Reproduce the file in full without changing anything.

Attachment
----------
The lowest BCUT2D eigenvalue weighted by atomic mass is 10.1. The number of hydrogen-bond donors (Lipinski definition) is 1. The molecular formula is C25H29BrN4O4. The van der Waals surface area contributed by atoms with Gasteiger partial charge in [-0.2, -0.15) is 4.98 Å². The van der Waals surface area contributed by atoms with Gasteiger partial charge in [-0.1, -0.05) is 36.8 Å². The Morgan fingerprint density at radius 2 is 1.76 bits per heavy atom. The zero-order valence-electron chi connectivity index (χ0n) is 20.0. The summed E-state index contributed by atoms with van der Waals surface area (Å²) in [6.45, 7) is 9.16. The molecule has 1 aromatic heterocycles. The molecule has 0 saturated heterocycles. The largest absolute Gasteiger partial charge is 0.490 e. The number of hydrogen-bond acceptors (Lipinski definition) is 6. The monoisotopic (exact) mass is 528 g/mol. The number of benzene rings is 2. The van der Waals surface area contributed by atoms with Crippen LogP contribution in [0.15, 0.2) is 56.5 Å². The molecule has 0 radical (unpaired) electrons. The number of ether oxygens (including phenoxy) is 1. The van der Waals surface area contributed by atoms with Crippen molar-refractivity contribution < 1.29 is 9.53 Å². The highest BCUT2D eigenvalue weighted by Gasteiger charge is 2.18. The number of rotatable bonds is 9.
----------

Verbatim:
The lowest BCUT2D eigenvalue weighted by atomic mass is 10.1. The number of hydrogen-bond donors (Lipinski definition) is 1. The molecular formula is C25H29BrN4O4. The van der Waals surface area contributed by atoms with Gasteiger partial charge in [-0.2, -0.15) is 4.98 Å². The van der Waals surface area contributed by atoms with Gasteiger partial charge in [-0.1, -0.05) is 36.8 Å². The Morgan fingerprint density at radius 2 is 1.76 bits per heavy atom. The zero-order valence-electron chi connectivity index (χ0n) is 20.0. The summed E-state index contributed by atoms with van der Waals surface area (Å²) in [6.45, 7) is 9.16. The molecule has 1 aromatic heterocycles. The molecule has 0 saturated heterocycles. The largest absolute Gasteiger partial charge is 0.490 e. The number of hydrogen-bond acceptors (Lipinski definition) is 6. The monoisotopic (exact) mass is 528 g/mol. The number of benzene rings is 2. The van der Waals surface area contributed by atoms with Crippen LogP contribution in [0.15, 0.2) is 56.5 Å². The molecule has 0 radical (unpaired) electrons. The number of ether oxygens (including phenoxy) is 1. The van der Waals surface area contributed by atoms with Crippen molar-refractivity contribution < 1.29 is 9.53 Å². The highest BCUT2D eigenvalue weighted by Gasteiger charge is 2.18. The number of rotatable bonds is 9.